“Long-term care insurance makes great birthday gift” is the title of a well-written, accurate, concise MarketWatch article by Robert Klein. (Of course, long-term care insurance (LTCi) also makes a great Mother’s Day, Father’s Day, Christmas, Kwanzaa, etc. gift!)
Part of what makes this column so great is how well Mr. Klein supports his advice. He writes, “More than 90% of participants in a 2010 Age Wave/Harris Interactive survey sponsored by Genworth hadn’t even talked about critical extended-care issues with their spouse/partner, aging parents or adult children. This was the case despite the fact that 55% of respondents reported that their greatest fear regarding an extended care illness or event was being a burden on their family.”
These are scary statistics. Yet the public still fails to face these and other truths. Way too few of us own LTCi.
He also writes, “What wasn’t widely reported until recently, and is the real reason for having an extended-care plan, is the financial, emotional, and physical impact of an extended-care event on primary and secondary nonprofessional caregivers. Genworth’s “Beyond Dollars – The True Impact of Long Term Caring” research, which was initially published in 2010, did an excellent job of documenting this.”
I’ve blogged about Genworth’s “Beyond Dollars – The True Impact of Long Term Caring” study before. Since Mr. Klein laid these facts out so clearly and plainly, I’ll re-publish them”
- “The average age of primary care givers is 53, with 42% caring for a mother, 14% for a father, and 13% for a spouse.
- 42% reported that the care recipient resided in their home for a period of three years or more.
- The financial impact was widespread, with 83% contributing financially, 63% reporting lost income of an average of 23% of household income, 61% reducing savings by an average of 63%, 57% dipping into their own retirement funds and/or savings, 45% cutting back on their own family expenses, 40% reducing family vacations, and 29% borrowing money, taking out a reverse mortgage and/or selling their home.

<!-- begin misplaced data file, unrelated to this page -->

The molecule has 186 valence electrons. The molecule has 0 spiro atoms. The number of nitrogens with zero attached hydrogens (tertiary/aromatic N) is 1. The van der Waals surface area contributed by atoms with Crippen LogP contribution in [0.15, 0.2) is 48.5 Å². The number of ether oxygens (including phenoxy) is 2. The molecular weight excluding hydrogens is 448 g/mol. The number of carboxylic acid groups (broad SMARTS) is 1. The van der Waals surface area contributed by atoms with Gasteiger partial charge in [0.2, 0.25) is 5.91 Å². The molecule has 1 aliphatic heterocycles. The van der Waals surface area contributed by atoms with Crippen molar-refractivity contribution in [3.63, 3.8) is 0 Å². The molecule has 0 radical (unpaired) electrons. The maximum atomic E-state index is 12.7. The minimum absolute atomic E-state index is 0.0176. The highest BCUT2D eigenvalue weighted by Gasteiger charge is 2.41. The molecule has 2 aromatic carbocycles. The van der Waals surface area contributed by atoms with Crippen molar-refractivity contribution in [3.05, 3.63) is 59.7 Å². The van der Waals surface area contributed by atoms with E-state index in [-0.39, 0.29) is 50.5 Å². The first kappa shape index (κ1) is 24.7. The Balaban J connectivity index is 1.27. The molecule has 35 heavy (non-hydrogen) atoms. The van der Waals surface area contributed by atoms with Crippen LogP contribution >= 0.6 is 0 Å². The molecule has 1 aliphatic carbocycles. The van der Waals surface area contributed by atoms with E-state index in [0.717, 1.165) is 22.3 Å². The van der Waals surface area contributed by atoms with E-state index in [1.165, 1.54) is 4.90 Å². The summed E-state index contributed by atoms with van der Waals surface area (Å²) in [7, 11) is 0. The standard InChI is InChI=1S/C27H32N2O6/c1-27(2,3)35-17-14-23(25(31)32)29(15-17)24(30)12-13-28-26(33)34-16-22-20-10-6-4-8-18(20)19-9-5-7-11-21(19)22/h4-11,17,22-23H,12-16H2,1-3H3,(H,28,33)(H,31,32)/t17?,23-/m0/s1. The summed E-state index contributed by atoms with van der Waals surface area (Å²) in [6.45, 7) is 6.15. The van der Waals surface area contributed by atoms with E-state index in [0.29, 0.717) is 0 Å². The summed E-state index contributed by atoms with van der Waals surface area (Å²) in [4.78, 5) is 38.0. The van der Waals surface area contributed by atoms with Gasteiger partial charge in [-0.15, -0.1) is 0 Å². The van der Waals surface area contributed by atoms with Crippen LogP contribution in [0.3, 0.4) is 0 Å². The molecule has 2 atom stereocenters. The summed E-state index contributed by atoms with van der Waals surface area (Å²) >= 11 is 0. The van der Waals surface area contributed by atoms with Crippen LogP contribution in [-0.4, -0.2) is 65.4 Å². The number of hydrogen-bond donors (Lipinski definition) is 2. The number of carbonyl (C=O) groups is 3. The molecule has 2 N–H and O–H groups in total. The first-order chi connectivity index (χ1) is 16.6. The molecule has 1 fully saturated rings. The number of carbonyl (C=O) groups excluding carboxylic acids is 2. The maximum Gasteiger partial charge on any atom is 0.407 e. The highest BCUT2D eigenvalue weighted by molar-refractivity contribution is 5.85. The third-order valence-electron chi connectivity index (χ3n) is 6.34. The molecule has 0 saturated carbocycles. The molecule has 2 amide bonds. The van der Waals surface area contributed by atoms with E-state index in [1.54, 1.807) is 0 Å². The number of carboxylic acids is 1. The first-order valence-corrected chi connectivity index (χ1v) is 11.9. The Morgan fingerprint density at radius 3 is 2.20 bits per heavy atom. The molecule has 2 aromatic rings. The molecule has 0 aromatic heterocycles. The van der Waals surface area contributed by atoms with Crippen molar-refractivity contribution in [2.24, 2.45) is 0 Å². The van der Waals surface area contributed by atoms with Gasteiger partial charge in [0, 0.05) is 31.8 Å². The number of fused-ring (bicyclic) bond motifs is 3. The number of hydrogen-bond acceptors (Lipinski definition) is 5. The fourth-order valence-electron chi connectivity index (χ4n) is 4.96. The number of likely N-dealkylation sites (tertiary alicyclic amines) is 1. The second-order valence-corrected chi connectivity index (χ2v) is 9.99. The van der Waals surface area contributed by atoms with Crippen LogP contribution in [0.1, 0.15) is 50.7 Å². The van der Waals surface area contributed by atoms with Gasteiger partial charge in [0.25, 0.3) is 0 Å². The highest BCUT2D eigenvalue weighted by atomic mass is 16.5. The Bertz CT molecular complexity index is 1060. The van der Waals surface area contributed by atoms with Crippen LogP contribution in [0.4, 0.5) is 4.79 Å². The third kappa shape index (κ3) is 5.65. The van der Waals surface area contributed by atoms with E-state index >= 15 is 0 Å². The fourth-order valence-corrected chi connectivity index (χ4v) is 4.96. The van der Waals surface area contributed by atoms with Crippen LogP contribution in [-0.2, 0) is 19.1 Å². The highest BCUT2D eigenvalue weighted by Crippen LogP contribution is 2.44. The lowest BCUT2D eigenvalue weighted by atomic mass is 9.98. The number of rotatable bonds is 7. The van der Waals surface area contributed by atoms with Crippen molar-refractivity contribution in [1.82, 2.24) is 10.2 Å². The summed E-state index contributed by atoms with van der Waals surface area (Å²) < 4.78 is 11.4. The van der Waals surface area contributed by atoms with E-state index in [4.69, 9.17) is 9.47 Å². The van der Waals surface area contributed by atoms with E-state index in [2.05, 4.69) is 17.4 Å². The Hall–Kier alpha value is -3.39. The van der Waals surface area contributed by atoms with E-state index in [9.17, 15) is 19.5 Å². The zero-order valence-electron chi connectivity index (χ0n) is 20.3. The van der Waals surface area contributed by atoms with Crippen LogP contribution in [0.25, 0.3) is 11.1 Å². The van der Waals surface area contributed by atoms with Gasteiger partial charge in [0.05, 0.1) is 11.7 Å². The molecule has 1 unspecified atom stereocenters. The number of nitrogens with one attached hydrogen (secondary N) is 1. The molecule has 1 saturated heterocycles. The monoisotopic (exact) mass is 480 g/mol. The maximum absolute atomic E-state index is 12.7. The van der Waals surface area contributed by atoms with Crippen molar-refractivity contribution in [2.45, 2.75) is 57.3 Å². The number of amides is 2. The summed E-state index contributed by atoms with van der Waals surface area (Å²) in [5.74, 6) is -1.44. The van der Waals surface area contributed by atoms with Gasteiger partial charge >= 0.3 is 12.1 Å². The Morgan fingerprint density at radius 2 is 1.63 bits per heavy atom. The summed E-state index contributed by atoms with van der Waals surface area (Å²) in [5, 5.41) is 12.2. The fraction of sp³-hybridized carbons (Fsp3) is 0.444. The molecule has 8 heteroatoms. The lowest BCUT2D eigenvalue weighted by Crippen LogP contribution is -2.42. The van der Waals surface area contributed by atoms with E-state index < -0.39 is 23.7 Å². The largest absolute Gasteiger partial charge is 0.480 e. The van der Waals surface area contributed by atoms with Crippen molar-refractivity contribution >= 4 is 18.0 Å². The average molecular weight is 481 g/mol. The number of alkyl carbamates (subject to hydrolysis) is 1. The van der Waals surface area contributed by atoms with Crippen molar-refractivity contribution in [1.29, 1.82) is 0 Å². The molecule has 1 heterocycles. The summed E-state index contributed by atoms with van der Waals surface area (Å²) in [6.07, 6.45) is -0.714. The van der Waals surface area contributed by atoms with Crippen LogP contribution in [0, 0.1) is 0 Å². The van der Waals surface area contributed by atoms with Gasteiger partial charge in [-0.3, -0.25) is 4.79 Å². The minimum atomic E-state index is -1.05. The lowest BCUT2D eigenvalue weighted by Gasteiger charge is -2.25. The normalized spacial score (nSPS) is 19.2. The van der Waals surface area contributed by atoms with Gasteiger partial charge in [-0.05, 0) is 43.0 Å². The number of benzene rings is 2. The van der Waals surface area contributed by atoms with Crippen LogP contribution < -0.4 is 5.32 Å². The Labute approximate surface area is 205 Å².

- 57% provided care for more than 16 hours each week and 31% provided care for more than 30 hours each week.
- Over a third reported direct negative consequences to their own careers, including 44% working fewer hours, 48% lost a job, changed shifts and/or missed career opportunities, 38% incurred repeated absences from work, and 17% found themselves repeatedly late for work.
- The impact on family and relationships included 44% experiencing an increase in stress with their spouse, 27% reported stress with siblings, 23% experienced an increase in stress with their children, 20% reported reduced time with children, and 58% reduced savings for college education.”
My only qualm with Mr. Klein’s important, beautifully written, lucid column is perhaps his unrealistic advice that the lack of LTC planning can be solved fairly easily. Kids should consider paying for their parents LTCi using strategies such as “gifting” LTCi premiums to parents.
The problem with his advice is that kids who are in a position to pay LTCi premiums for their parents are probably at least in their forties. Therefore, their parents are probably at least in their 60’s. Traditional LTCi is pretty difficult to obtain once people enter their 60’s. Not only are prices higher, but qualifying for the coverage health-wise may also be a challenge. The mean LTCi buying age in the US is about 57 years old.
As an aside: we do have excellent asset-based LTC products that might provide a solution if traditional LTCi is out of reach.
The bottom line: do your LTC planning NOW, don’t wait!